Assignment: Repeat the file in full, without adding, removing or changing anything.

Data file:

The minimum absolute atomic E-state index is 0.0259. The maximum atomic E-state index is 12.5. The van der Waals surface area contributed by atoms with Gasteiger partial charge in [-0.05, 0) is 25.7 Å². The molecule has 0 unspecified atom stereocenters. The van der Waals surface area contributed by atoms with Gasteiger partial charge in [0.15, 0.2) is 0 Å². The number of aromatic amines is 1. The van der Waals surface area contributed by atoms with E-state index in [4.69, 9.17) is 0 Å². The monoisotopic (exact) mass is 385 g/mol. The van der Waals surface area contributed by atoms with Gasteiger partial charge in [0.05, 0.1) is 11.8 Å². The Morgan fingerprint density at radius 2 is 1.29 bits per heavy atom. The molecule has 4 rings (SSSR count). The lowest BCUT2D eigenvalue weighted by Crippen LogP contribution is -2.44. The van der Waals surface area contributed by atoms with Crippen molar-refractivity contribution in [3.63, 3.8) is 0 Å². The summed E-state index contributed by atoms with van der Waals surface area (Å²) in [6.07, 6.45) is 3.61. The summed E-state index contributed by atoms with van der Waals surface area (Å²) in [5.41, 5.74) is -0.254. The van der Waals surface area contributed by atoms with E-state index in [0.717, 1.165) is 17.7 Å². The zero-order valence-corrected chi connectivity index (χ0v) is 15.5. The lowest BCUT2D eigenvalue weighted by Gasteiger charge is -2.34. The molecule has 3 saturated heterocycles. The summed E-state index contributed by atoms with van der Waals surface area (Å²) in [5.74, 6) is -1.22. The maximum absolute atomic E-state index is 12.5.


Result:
The minimum absolute atomic E-state index is 0.0259. The maximum atomic E-state index is 12.5. The van der Waals surface area contributed by atoms with Gasteiger partial charge in [-0.05, 0) is 25.7 Å². The molecule has 0 unspecified atom stereocenters. The van der Waals surface area contributed by atoms with Gasteiger partial charge in [0.15, 0.2) is 0 Å². The number of aromatic amines is 1. The van der Waals surface area contributed by atoms with E-state index in [4.69, 9.17) is 0 Å². The monoisotopic (exact) mass is 385 g/mol. The van der Waals surface area contributed by atoms with Gasteiger partial charge in [0.05, 0.1) is 11.8 Å². The Morgan fingerprint density at radius 2 is 1.29 bits per heavy atom. The molecule has 4 rings (SSSR count). The lowest BCUT2D eigenvalue weighted by Crippen LogP contribution is -2.44. The van der Waals surface area contributed by atoms with Crippen molar-refractivity contribution in [3.63, 3.8) is 0 Å². The summed E-state index contributed by atoms with van der Waals surface area (Å²) in [6.07, 6.45) is 3.61. The summed E-state index contributed by atoms with van der Waals surface area (Å²) in [5.41, 5.74) is -0.254. The van der Waals surface area contributed by atoms with E-state index in [0.717, 1.165) is 17.7 Å². The zero-order valence-corrected chi connectivity index (χ0v) is 15.5. The lowest BCUT2D eigenvalue weighted by Gasteiger charge is -2.34. The molecule has 3 saturated heterocycles. The summed E-state index contributed by atoms with van der Waals surface area (Å²) in [5.74, 6) is -1.22. The maximum absolute atomic E-state index is 12.5.